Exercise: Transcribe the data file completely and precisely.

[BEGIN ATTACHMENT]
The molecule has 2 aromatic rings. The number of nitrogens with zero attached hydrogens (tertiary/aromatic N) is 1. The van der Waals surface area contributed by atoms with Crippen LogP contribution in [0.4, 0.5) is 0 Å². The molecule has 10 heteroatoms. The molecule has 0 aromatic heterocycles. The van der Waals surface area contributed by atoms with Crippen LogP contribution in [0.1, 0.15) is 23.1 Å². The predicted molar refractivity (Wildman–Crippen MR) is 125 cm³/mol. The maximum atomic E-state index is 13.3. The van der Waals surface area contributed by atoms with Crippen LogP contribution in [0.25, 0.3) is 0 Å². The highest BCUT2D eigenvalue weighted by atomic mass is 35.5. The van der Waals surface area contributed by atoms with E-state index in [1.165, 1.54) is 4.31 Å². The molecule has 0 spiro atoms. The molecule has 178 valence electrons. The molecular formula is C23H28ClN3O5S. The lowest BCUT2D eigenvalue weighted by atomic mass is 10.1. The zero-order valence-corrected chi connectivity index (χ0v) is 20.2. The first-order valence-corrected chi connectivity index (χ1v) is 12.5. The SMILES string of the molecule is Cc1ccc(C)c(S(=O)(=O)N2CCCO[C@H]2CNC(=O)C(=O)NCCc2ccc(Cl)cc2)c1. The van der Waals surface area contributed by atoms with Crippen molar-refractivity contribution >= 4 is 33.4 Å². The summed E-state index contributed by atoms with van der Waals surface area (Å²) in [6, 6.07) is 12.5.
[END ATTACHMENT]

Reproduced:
The molecule has 2 aromatic rings. The number of nitrogens with zero attached hydrogens (tertiary/aromatic N) is 1. The van der Waals surface area contributed by atoms with Crippen LogP contribution in [0.4, 0.5) is 0 Å². The molecule has 10 heteroatoms. The molecule has 0 aromatic heterocycles. The van der Waals surface area contributed by atoms with Crippen LogP contribution in [0.1, 0.15) is 23.1 Å². The predicted molar refractivity (Wildman–Crippen MR) is 125 cm³/mol. The maximum atomic E-state index is 13.3. The van der Waals surface area contributed by atoms with Crippen LogP contribution in [0.25, 0.3) is 0 Å². The highest BCUT2D eigenvalue weighted by atomic mass is 35.5. The van der Waals surface area contributed by atoms with E-state index in [1.165, 1.54) is 4.31 Å². The molecule has 0 spiro atoms. The molecule has 178 valence electrons. The molecular formula is C23H28ClN3O5S. The lowest BCUT2D eigenvalue weighted by atomic mass is 10.1. The zero-order valence-corrected chi connectivity index (χ0v) is 20.2. The first-order valence-corrected chi connectivity index (χ1v) is 12.5. The SMILES string of the molecule is Cc1ccc(C)c(S(=O)(=O)N2CCCO[C@H]2CNC(=O)C(=O)NCCc2ccc(Cl)cc2)c1. The van der Waals surface area contributed by atoms with Crippen molar-refractivity contribution >= 4 is 33.4 Å². The summed E-state index contributed by atoms with van der Waals surface area (Å²) in [6, 6.07) is 12.5.